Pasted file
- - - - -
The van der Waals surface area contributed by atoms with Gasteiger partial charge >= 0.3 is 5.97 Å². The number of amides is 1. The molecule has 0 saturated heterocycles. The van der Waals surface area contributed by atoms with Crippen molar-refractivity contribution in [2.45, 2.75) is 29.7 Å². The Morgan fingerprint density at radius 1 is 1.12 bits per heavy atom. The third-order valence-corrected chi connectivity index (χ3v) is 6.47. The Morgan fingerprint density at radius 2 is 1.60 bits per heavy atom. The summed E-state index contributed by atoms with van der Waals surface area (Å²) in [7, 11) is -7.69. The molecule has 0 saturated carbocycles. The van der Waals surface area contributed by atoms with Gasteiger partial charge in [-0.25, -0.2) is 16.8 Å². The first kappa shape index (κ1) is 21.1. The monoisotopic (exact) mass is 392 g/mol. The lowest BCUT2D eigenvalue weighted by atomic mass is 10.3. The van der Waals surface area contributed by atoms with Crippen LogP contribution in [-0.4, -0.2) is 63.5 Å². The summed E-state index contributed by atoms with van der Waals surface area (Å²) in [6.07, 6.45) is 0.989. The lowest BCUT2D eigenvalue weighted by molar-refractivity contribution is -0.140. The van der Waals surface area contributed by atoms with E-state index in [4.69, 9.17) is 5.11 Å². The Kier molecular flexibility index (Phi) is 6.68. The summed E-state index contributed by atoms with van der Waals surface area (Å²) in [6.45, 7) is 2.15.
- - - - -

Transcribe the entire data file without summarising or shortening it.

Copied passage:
The van der Waals surface area contributed by atoms with Gasteiger partial charge >= 0.3 is 5.97 Å². The number of amides is 1. The molecule has 0 saturated heterocycles. The van der Waals surface area contributed by atoms with Crippen molar-refractivity contribution in [2.45, 2.75) is 29.7 Å². The Morgan fingerprint density at radius 1 is 1.12 bits per heavy atom. The third-order valence-corrected chi connectivity index (χ3v) is 6.47. The Morgan fingerprint density at radius 2 is 1.60 bits per heavy atom. The summed E-state index contributed by atoms with van der Waals surface area (Å²) in [7, 11) is -7.69. The molecule has 0 saturated carbocycles. The van der Waals surface area contributed by atoms with Gasteiger partial charge in [-0.25, -0.2) is 16.8 Å². The first kappa shape index (κ1) is 21.1. The monoisotopic (exact) mass is 392 g/mol. The lowest BCUT2D eigenvalue weighted by atomic mass is 10.3. The van der Waals surface area contributed by atoms with Crippen LogP contribution in [-0.4, -0.2) is 63.5 Å². The summed E-state index contributed by atoms with van der Waals surface area (Å²) in [6.07, 6.45) is 0.989. The lowest BCUT2D eigenvalue weighted by molar-refractivity contribution is -0.140. The van der Waals surface area contributed by atoms with E-state index in [4.69, 9.17) is 5.11 Å². The Kier molecular flexibility index (Phi) is 6.68. The summed E-state index contributed by atoms with van der Waals surface area (Å²) in [6.45, 7) is 2.15.